Extending the range

New Cover Girl cosmetics were added during the 1960s starting with Cover Girl Powder (1961) and Cover Girl Matte Make-up (1962), a cream make-up sold in a tube.

1962 Cover Girl range

Above: 1962 Cover Girl range: loose powder, compressed powder, liquid and cream matte make-up.

In 1964, Cover Girl Lipsticks were introduced in eight shades (Real Red, Clear Crimson, Pure Scarlet, True Rose, Natural Peach, Pink Beige, Pastel Pink and Natural Frost) with frosty shades (Beige Caper, Pink Whim, Bare Minimum and Orange Fling) and two lip toners (Boss Gloss and Bold Gold) added in 1966, and near-neon ‘Flasher’ shades (Natural Flash, Amber Flash, Pink Flash and Lightning Flash) released in 1967.

All of these products were made and packaged by private label firms. In 1966, Noxell opened a new plant in Cockeysville, Baltimore County, Maryland. By the following year this factory was being used to make packaging for Cover Girl and to assemble various lines using product delivered in bulk from private providers.

1968 Cockeysville factory

Above: 1968 Cockeysville factory.

Full scale manufacture in-house of some Cover Girl cosmetics – Cover Girl liquid and tube make-up and Cover Girl Plus 3 – did not commence at Cockeysville until 1968, by which time Cover Girl Liquid Make-up was the top selling single brand in the United States with Cover Girl Pressed Powder the second. The high demand for Cover Girl products might explain why Noxell introduced new pilfer-proof packaging for the Cover Girl range in that year.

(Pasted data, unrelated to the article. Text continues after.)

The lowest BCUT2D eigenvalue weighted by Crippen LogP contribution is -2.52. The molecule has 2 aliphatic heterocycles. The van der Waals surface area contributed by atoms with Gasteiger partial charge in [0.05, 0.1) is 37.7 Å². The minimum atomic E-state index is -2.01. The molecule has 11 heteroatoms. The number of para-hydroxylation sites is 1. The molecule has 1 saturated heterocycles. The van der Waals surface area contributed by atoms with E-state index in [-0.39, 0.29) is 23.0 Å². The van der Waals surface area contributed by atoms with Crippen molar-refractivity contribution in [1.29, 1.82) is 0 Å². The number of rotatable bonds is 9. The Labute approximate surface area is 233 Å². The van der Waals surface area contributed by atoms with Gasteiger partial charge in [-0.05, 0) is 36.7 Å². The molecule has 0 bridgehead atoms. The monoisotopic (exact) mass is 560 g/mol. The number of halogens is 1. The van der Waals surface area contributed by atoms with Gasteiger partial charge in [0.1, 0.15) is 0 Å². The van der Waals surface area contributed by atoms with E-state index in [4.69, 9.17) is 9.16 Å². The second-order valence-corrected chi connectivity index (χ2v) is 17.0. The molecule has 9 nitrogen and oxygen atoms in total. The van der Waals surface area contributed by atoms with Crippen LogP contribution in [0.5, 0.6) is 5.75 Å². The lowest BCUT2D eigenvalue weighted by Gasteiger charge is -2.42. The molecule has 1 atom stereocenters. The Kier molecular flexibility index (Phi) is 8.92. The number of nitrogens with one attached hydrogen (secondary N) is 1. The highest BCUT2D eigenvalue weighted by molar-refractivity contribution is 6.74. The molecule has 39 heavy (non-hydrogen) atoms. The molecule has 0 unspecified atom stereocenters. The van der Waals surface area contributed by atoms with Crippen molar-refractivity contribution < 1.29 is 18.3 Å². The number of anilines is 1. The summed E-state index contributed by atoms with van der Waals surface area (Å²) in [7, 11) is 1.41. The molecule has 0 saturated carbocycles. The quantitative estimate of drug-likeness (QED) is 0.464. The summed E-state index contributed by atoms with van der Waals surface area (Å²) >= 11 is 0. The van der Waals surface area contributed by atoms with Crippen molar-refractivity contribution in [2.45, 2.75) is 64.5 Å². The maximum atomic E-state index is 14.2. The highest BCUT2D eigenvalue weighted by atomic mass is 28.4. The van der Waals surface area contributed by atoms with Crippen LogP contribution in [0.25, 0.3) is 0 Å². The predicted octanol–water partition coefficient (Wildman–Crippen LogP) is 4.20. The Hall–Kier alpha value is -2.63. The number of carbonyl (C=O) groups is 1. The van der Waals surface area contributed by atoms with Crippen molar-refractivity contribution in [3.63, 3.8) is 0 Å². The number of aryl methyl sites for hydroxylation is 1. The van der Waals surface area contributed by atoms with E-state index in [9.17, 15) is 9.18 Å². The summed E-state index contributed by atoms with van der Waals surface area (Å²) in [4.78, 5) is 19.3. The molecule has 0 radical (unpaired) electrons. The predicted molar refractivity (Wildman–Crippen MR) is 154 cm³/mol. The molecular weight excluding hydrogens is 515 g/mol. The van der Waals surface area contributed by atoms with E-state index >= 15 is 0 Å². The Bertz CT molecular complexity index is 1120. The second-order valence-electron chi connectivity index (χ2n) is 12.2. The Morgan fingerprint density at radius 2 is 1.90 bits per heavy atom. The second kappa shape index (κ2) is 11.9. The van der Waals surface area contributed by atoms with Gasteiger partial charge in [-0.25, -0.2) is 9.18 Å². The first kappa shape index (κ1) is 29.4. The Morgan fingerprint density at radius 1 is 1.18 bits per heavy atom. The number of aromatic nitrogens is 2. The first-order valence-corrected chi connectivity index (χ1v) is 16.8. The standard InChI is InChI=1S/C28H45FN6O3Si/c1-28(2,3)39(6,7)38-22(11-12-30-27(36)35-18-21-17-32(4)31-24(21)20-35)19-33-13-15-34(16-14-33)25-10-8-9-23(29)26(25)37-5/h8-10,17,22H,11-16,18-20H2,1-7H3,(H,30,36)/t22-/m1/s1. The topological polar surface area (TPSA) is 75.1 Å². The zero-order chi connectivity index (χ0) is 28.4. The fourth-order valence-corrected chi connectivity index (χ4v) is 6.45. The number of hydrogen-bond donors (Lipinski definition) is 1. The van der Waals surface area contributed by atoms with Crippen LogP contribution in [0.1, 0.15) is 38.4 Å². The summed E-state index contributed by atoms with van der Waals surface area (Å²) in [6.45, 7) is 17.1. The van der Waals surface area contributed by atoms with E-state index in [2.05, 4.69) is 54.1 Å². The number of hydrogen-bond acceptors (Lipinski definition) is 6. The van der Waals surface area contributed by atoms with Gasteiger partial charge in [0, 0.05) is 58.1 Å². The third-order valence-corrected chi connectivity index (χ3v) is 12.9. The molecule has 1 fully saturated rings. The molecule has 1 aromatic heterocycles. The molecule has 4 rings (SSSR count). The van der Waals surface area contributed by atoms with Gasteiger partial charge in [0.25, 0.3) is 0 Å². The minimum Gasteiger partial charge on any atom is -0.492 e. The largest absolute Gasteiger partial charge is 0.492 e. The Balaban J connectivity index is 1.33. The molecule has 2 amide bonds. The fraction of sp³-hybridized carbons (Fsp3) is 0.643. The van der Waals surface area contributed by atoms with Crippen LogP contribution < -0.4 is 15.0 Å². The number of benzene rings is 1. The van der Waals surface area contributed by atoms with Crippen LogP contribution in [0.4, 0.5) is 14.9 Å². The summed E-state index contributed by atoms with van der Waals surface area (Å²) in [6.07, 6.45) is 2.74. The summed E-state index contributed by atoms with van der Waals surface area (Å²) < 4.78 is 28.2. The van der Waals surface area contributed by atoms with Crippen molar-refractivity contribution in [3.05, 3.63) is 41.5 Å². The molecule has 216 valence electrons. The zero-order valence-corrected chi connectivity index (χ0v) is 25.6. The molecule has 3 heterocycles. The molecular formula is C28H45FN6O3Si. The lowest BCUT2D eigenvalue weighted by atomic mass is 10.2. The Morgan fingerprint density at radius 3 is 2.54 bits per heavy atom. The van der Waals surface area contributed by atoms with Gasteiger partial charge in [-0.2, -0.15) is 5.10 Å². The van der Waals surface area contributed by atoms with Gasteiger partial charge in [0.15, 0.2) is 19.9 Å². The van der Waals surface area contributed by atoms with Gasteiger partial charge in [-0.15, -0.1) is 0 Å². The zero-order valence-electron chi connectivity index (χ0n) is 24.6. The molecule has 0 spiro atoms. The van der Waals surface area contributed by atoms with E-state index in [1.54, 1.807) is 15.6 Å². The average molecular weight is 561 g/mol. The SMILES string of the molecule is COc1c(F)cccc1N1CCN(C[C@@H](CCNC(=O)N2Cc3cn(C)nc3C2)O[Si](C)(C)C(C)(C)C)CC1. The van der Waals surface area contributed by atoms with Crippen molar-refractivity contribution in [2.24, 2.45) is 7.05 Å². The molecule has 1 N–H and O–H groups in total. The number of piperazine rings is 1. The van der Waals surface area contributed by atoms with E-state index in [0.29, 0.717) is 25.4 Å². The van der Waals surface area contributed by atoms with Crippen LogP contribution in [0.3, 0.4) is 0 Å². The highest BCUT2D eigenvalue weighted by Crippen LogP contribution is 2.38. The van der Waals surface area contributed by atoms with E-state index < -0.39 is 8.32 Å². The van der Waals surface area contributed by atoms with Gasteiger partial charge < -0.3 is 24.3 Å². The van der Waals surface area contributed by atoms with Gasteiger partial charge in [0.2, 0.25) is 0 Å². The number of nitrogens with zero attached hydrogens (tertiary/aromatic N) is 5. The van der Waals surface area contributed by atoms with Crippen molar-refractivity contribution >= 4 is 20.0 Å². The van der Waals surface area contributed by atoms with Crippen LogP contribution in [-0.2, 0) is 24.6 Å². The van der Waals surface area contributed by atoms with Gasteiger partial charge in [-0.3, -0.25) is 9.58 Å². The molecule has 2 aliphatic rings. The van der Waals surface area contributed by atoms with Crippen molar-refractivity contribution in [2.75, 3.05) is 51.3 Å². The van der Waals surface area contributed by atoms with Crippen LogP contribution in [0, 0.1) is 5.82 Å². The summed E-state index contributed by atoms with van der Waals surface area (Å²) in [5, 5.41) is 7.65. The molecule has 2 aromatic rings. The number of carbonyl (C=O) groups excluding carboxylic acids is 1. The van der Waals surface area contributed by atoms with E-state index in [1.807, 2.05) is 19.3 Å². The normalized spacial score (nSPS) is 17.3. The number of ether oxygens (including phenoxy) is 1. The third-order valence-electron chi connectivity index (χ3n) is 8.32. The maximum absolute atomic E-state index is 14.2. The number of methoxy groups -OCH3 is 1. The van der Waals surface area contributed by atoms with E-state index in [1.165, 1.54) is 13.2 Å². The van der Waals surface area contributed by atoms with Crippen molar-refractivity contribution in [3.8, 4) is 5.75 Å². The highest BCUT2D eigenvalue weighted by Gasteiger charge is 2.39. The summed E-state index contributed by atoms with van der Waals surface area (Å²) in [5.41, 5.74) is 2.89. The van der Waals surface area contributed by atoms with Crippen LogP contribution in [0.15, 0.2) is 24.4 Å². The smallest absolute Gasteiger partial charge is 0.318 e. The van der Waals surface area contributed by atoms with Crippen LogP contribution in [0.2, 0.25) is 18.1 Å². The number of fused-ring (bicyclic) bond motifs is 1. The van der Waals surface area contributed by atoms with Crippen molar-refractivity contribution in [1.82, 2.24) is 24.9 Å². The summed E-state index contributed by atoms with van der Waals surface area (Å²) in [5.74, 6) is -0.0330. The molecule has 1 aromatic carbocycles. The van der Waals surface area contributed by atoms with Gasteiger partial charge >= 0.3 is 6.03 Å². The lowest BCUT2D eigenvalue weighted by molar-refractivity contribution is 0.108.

1969 Cover Girl products in new packaging

Above: 1969 Cover Girl products in new packaging.

Cover Girl lines introduced in the 1960s included: Plus 3 acne remedy in three shades (1968); Brush-On blusher and Pearlies lipsticks (1969).

1969 Cover Girl Plus 3

Above: 1969 Cover Girl Plus 3 acne treatment in three shades: Light, Medium and Brunette.

In 1970 – the same year that Max Factor launched its Pure Magic Super-Sheer Medicated Make-up line – Noxell introduced a range of Cover Girl Super Sheer cosmetics better suited to the ‘natural look’. The range started with three products: Cover Girl Super Sheer Liquid, a foundation in Sheer Bare, Sheer Buff, Sheer Blush and Sheer Beige shades; Cover Girl Translucent Powder, a pressed powder in Sheer Nude and Sheer Natural shades; and Cover Girl Translucent Blusher Duo, a double-panned blusher in Sheer Peach/Peach Glow or Sheer Pink/Pink Glow sets.